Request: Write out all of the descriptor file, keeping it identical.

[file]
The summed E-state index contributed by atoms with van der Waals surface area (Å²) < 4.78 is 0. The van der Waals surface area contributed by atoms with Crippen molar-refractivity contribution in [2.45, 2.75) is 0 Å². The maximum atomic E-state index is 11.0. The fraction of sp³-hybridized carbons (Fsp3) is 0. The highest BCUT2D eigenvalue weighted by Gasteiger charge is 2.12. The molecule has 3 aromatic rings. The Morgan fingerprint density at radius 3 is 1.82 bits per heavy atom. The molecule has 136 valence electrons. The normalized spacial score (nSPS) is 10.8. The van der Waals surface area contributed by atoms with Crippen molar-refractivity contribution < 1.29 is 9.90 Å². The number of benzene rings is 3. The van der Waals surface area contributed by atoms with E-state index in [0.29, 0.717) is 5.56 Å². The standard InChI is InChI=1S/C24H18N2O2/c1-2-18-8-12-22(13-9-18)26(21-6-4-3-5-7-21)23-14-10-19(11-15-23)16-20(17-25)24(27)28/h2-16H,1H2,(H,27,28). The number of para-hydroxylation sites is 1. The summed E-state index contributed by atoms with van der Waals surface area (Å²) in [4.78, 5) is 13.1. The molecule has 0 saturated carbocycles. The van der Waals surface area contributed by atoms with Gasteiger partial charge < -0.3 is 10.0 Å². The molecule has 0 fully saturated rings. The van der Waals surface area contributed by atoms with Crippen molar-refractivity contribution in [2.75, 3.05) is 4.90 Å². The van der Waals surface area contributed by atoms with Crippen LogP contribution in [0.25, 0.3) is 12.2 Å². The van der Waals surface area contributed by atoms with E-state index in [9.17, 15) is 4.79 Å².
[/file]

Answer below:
The summed E-state index contributed by atoms with van der Waals surface area (Å²) < 4.78 is 0. The van der Waals surface area contributed by atoms with Crippen molar-refractivity contribution in [2.45, 2.75) is 0 Å². The maximum atomic E-state index is 11.0. The fraction of sp³-hybridized carbons (Fsp3) is 0. The highest BCUT2D eigenvalue weighted by Gasteiger charge is 2.12. The molecule has 3 aromatic rings. The Morgan fingerprint density at radius 3 is 1.82 bits per heavy atom. The molecule has 136 valence electrons. The normalized spacial score (nSPS) is 10.8. The van der Waals surface area contributed by atoms with Crippen molar-refractivity contribution < 1.29 is 9.90 Å². The number of benzene rings is 3. The van der Waals surface area contributed by atoms with E-state index in [0.29, 0.717) is 5.56 Å². The standard InChI is InChI=1S/C24H18N2O2/c1-2-18-8-12-22(13-9-18)26(21-6-4-3-5-7-21)23-14-10-19(11-15-23)16-20(17-25)24(27)28/h2-16H,1H2,(H,27,28). The number of para-hydroxylation sites is 1. The summed E-state index contributed by atoms with van der Waals surface area (Å²) in [4.78, 5) is 13.1. The molecule has 0 saturated carbocycles. The van der Waals surface area contributed by atoms with Gasteiger partial charge < -0.3 is 10.0 Å². The molecule has 0 fully saturated rings. The van der Waals surface area contributed by atoms with Crippen molar-refractivity contribution in [2.75, 3.05) is 4.90 Å². The van der Waals surface area contributed by atoms with Crippen LogP contribution in [0.25, 0.3) is 12.2 Å². The van der Waals surface area contributed by atoms with E-state index in [9.17, 15) is 4.79 Å².